Deserts may have a big hand in lessening impact of global warming in the atmosphere, said researchers from University of Washington. The research team believes that 'dry areas filled with scrubby vegetation and sand' are absorbing excess of carbon dioxide from the atmosphere.
Global warming is caused by increase in levels of carbon dioxide, carbon monoxide and other harmful gases in atmosphere. In a 10-year study, researchers measured levels of carbon dioxide absorbed by soil and plants in the California Mojave Desert.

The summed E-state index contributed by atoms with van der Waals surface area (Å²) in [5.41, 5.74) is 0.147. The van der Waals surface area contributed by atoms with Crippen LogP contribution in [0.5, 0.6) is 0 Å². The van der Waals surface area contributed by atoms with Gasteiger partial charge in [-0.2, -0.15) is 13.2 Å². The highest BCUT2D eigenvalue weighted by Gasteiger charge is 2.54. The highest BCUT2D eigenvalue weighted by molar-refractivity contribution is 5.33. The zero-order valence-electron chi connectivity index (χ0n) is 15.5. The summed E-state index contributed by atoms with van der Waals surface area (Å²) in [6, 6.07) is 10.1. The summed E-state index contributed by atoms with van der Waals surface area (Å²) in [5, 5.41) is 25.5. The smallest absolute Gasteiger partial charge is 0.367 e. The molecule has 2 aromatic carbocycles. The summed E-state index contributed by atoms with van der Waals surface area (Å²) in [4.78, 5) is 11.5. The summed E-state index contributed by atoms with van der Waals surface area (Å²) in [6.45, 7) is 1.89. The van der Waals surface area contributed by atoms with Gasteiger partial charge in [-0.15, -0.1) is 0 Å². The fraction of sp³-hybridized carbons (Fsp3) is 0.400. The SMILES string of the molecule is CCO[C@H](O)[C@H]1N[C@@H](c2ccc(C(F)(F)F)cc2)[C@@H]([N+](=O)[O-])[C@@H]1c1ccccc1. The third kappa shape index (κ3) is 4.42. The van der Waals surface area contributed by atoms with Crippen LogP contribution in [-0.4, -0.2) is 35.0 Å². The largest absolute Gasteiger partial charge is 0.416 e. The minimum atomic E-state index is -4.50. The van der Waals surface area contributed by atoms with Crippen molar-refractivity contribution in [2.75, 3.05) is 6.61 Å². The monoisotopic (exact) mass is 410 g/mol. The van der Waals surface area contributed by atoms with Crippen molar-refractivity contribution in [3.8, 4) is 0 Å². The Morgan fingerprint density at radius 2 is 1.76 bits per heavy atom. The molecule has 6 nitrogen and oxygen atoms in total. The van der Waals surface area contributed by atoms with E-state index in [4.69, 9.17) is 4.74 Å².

They found that increased carbon dioxide in atmosphere resulted in formation of rhizosphere, a microbe-rich area around plant roots, which further helps in absorbing carbon dioxide. Their findings illustrate that desert ecosystems may increase carbon intake in future to account for 15% to 28% of carbon currently being absorbed by land surfaces.